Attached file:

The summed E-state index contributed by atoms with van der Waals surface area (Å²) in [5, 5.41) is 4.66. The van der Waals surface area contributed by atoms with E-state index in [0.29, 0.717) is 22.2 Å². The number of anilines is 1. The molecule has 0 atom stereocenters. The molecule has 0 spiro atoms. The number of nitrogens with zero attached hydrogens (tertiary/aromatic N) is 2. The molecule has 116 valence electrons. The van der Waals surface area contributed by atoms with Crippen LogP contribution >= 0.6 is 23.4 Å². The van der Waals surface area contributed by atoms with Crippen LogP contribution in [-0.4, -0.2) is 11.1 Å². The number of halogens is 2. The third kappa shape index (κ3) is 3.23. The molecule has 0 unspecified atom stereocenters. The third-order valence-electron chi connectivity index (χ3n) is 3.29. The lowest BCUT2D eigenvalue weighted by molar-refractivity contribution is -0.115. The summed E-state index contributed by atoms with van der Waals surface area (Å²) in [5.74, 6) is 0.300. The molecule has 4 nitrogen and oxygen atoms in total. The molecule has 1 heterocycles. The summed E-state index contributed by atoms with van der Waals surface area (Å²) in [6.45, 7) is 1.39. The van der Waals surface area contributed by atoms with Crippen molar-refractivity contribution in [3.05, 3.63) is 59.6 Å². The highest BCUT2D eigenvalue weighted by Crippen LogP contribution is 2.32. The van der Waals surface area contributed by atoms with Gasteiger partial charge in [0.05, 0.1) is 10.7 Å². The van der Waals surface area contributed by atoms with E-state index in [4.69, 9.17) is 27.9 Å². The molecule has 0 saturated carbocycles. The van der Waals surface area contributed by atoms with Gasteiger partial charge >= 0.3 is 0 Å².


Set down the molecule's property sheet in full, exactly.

The summed E-state index contributed by atoms with van der Waals surface area (Å²) in [5, 5.41) is 4.66. The van der Waals surface area contributed by atoms with E-state index in [0.29, 0.717) is 22.2 Å². The number of anilines is 1. The molecule has 0 atom stereocenters. The molecule has 0 spiro atoms. The number of nitrogens with zero attached hydrogens (tertiary/aromatic N) is 2. The molecule has 116 valence electrons. The van der Waals surface area contributed by atoms with Crippen LogP contribution >= 0.6 is 23.4 Å². The van der Waals surface area contributed by atoms with Crippen LogP contribution in [-0.4, -0.2) is 11.1 Å². The number of halogens is 2. The third kappa shape index (κ3) is 3.23. The molecule has 0 unspecified atom stereocenters. The third-order valence-electron chi connectivity index (χ3n) is 3.29. The lowest BCUT2D eigenvalue weighted by molar-refractivity contribution is -0.115. The summed E-state index contributed by atoms with van der Waals surface area (Å²) in [5.74, 6) is 0.300. The molecule has 4 nitrogen and oxygen atoms in total. The molecule has 1 heterocycles. The summed E-state index contributed by atoms with van der Waals surface area (Å²) in [6.45, 7) is 1.39. The van der Waals surface area contributed by atoms with Crippen molar-refractivity contribution in [3.05, 3.63) is 59.6 Å². The highest BCUT2D eigenvalue weighted by Crippen LogP contribution is 2.32. The van der Waals surface area contributed by atoms with Gasteiger partial charge in [0.05, 0.1) is 10.7 Å². The van der Waals surface area contributed by atoms with E-state index in [4.69, 9.17) is 27.9 Å². The molecule has 0 saturated carbocycles. The van der Waals surface area contributed by atoms with Gasteiger partial charge >= 0.3 is 0 Å².